When a heart attack occurs, it's most often the result of coronary artery disease having limited the flow of blood to the heart. Coronary artery disease, in turn, is often caused by the buildup of plaque in the arteries. Plaque is formed by high levels of triglycerides and cholesterol in the bloodstream, and a significant factor for high triglyceride and cholesterol levels is your diet.
Considering all this, it’s no surprise that heart-health experts have come to realize just how important diet is in the overall health of your heart and ultimately in preventing a heart attack.
What Not to Eat
Researchers now know that some types of fat -- particularly the saturated fat found in red meat and high-fat dairy products, as well as the trans fats found in many processed foods -- can directly contribute to elevated cholesterol levels.
Other dietary factors can play a role in your heart health, too. For example, eating foods that contain a lot of sodium, or salt, can be a liability. Many people develop high blood pressure as a result of consuming too much sodium. Because this puts a strain on the blood vessels and heart, it's another risk factor for a heart attack.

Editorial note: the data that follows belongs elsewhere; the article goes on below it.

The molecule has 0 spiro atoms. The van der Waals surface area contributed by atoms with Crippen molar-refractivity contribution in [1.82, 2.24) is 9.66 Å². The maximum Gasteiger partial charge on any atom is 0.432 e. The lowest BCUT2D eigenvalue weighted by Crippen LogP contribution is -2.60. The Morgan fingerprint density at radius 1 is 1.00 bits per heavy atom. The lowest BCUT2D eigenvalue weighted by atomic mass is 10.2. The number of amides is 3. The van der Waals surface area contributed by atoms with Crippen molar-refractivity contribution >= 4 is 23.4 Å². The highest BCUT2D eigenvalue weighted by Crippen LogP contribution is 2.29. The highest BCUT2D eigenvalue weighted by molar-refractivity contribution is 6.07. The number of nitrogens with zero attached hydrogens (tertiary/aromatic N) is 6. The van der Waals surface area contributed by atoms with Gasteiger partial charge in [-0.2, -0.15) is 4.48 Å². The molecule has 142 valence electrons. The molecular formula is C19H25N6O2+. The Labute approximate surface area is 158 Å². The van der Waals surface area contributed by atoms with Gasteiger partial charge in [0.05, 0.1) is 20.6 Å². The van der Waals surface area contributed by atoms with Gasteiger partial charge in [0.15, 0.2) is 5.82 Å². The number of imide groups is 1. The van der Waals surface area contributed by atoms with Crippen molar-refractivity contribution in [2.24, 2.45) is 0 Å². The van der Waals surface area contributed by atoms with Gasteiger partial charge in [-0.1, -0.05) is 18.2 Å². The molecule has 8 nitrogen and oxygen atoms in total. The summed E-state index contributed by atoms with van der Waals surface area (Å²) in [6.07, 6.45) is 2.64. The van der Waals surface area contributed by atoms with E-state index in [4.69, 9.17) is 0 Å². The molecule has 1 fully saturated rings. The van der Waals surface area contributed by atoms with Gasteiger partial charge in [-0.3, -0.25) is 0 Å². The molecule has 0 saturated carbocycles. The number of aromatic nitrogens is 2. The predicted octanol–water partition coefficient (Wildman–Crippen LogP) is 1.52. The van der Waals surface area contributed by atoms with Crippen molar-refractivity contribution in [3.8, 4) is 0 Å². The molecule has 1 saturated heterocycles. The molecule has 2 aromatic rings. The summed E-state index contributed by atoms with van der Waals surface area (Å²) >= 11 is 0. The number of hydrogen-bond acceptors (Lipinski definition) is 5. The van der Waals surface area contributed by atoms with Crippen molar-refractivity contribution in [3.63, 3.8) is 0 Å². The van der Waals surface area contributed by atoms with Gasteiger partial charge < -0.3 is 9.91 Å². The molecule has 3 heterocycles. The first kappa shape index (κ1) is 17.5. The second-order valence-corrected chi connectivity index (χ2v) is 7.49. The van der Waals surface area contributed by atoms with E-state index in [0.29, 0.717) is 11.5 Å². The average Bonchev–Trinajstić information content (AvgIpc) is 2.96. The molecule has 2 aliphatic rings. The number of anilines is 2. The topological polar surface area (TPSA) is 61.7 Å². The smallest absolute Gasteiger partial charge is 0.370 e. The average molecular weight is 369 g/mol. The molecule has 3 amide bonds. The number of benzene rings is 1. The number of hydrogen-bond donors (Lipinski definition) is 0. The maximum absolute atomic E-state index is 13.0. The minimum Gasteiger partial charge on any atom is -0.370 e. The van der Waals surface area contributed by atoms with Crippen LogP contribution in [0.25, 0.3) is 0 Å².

What to Eat
A number of food choices can have a positive effect on heart health. Eating a diet rich in fruits and vegetables, for example, has been shown to be heart-healthy. Choosing foods with whole grains over processed and refined carbohydrates is another important choice that protects the heart. And there are also healthy fats you can choose. Nuts, seeds, fish and soy, for instance, are all rich in fats that are healthy for your heart, as opposed to saturated fats. However, too much fat in general, regardless of the type, can be hard on your heart.
Finally, one of the most important dietary factors in heart health is to eat a sensible diet that promotes a healthy weight. Being overweight or obese puts a strain on your heart and is one of the greatest risk factors for heart attack, so making good choices in general can be a big step in preventing a heart attack.
SOURCES: U.S. National Heart, Lung, and Blood Institute; World Heart Federation
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